It’s sad to me that so many women (and some men) seem to be brainwashed into believing they should look like men.That’s right. I said too many female fitness models look like a man with boobs (often fake ones – all that dieting withers the natural breast).

If you are a woman and you have 6-pack abs, sorry, then you look like a guy. To a red-blooded heterosexual man like me, frankly it’s a turn off. It’s gross!! And no, I don’t want to see veins bulging on your biceps or cuts and striations either.

How ’bout some soft curves? Leave all the chiseled, hard angles to males who are genetically more likely to achieve this. I certainly am not one of them, although I did try – for decades – and it ruined my health both physical and mental in doing so.

Stop ruining your health, which is what diet and exercise have become, DESTROYERS of health and well-being, both physical and mental.

I am 51, and an exercise and diet fiend since my teens. It has been a long journey for me to learn to enjoy eating in a balance healthy way – plenty of fat, protein and complex carbs please. And I am finally learning to exercise to feel good and maintain health, not appearance. Exercise is also for the fun of it or to develop skills, not to “sculpt and tone” or “burn off those Holiday calories”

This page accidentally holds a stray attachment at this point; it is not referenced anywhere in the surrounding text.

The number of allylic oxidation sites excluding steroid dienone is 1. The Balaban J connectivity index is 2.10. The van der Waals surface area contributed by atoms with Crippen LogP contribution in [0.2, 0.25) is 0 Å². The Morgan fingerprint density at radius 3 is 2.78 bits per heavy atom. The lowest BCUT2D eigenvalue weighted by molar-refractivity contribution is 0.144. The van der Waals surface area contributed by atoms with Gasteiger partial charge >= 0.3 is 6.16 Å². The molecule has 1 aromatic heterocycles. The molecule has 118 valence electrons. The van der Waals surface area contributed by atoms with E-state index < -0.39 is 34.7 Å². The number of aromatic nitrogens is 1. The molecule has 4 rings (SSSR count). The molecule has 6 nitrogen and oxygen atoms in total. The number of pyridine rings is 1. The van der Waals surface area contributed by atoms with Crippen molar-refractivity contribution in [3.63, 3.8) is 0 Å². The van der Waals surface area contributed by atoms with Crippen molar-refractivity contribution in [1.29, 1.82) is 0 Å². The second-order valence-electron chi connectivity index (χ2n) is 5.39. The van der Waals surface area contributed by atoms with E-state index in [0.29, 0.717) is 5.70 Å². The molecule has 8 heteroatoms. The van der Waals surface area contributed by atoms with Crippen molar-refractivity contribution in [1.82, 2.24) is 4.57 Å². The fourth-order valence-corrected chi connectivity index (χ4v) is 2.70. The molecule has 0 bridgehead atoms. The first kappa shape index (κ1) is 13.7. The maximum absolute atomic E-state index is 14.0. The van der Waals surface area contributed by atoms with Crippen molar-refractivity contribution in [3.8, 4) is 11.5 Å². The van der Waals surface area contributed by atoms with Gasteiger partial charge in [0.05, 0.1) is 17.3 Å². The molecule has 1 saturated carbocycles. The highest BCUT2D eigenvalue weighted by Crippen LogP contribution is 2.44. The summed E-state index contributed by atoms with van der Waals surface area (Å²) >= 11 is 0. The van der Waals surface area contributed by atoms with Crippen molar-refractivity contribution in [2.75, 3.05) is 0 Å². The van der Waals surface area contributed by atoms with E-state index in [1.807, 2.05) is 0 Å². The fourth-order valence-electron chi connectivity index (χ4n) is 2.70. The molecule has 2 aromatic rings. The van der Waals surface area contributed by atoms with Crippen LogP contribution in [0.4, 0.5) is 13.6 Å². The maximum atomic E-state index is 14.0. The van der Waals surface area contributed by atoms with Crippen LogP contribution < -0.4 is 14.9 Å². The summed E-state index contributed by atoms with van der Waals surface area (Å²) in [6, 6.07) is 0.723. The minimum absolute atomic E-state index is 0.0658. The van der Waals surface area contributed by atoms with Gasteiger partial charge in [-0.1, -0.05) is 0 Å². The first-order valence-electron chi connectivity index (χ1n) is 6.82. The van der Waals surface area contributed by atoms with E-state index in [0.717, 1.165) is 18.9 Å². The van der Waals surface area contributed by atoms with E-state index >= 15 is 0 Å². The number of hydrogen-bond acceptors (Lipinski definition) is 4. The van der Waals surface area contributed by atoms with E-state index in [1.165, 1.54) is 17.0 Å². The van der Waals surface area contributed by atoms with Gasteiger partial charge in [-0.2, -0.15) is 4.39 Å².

May you all learn to love and accept yourselves for who and what you are and enjoy healthy eating and exercise. Life is so much better this way!

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Sarah December 12, 2013 at 3:54 pm

I do quite a bit of aerial acrobatics and it is a *constant* struggle to not come down really hard on myself for not having the typical “dancer” body. I’ve come across these two photo collections in my wanderings, I am blown away by the body difference between acrobats and dancers now and even 50 years ago. I’m not sure if I’m supposed to post links, but if you are ok with it, people should definitely take a look. The concept of what a healthy athlete looks like has changed soooo much.